“To help us through and keep things fresh, we started offering new products to the local community as takeaway options. We’d still sell growlers of our beer, but we’re now also selling cocktail kits and working with some of our good friends who run a food truck, The Nest, and invited them on site to help them sell their products too.” 

In a show of resilience and adaptability, not only have sales through Square grown faster in regional Australia, so have the number of businesses signing up to use digital payments. 

More businesses began taking payments with Square since the onset of the pandemic until now, compared to the same time period before March 2020. The pace of adoption grew more quickly in regional areas than in metro areas.

Claire and her husband Sam credit the loyalty of the local community for coming together to help businesses stay afloat during the last two years. Now, they’re looking to repay that loyalty.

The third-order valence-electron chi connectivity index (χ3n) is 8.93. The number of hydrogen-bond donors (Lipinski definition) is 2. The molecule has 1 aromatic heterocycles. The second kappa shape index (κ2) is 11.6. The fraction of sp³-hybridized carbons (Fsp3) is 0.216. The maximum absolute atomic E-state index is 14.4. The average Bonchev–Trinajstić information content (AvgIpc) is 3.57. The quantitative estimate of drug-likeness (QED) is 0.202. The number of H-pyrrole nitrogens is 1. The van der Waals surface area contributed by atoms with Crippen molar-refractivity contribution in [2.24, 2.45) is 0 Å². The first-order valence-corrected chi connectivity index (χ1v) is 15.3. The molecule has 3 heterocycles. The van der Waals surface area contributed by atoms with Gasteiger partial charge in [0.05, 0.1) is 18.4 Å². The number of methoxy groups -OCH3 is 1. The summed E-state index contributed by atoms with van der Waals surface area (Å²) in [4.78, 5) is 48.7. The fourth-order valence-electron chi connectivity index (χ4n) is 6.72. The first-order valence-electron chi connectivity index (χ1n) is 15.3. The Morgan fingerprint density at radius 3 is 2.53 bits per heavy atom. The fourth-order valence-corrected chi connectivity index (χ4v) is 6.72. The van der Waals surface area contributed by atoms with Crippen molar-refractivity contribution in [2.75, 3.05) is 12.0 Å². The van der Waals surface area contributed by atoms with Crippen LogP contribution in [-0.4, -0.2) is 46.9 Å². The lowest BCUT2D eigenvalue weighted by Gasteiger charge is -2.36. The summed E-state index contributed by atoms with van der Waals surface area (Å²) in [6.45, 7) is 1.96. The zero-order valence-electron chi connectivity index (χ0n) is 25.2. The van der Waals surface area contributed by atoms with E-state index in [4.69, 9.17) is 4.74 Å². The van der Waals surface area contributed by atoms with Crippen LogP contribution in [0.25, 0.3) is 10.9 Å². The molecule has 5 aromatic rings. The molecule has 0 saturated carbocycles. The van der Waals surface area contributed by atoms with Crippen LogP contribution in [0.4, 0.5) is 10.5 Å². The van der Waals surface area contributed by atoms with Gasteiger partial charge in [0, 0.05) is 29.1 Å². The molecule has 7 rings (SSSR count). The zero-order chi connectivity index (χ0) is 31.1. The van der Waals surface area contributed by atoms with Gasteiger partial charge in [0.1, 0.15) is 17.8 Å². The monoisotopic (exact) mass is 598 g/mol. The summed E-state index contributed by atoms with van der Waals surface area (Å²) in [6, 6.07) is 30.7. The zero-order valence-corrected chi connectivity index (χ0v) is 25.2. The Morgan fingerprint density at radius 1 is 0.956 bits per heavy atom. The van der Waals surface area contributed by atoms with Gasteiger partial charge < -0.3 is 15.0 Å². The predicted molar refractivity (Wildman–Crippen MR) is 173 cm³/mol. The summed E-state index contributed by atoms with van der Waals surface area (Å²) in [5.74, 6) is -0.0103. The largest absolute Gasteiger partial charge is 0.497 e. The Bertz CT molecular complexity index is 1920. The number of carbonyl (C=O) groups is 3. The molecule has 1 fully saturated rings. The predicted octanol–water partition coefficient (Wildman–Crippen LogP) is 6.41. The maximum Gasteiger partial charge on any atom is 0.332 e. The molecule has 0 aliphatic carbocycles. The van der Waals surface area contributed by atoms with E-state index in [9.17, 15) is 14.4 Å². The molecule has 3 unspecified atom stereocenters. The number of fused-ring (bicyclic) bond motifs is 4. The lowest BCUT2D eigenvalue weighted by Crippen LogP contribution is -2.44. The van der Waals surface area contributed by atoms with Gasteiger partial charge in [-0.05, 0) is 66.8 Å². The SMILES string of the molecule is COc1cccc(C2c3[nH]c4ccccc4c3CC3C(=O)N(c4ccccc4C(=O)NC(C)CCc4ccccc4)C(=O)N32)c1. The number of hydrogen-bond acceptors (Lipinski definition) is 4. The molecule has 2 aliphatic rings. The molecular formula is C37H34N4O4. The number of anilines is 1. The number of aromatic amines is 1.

Claire said, “We aren’t looking to take over the world just yet, and will stay local for the time being and give our locals and regulars the first taste of our new products or ideas. We’ve had tonnes of requests from other parts of Australia to start an eCommerce store, so we’ll be looking into how Square Online can help us grow a second revenue stream.”

Read more:Square to buy Australia’s Afterpay for $39 billion in an all-stock deal

Read more:Doing business in regional areas: Time to close the digital divide

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Heidi Heck

Heidi Heck

Heidi Heck is a Journalist at Dynamic Business. She is a student at the University of Queensland where she studies Journalism and Economics. Heidi has a passion for the stories of small business, as well as the bigger picture of economics.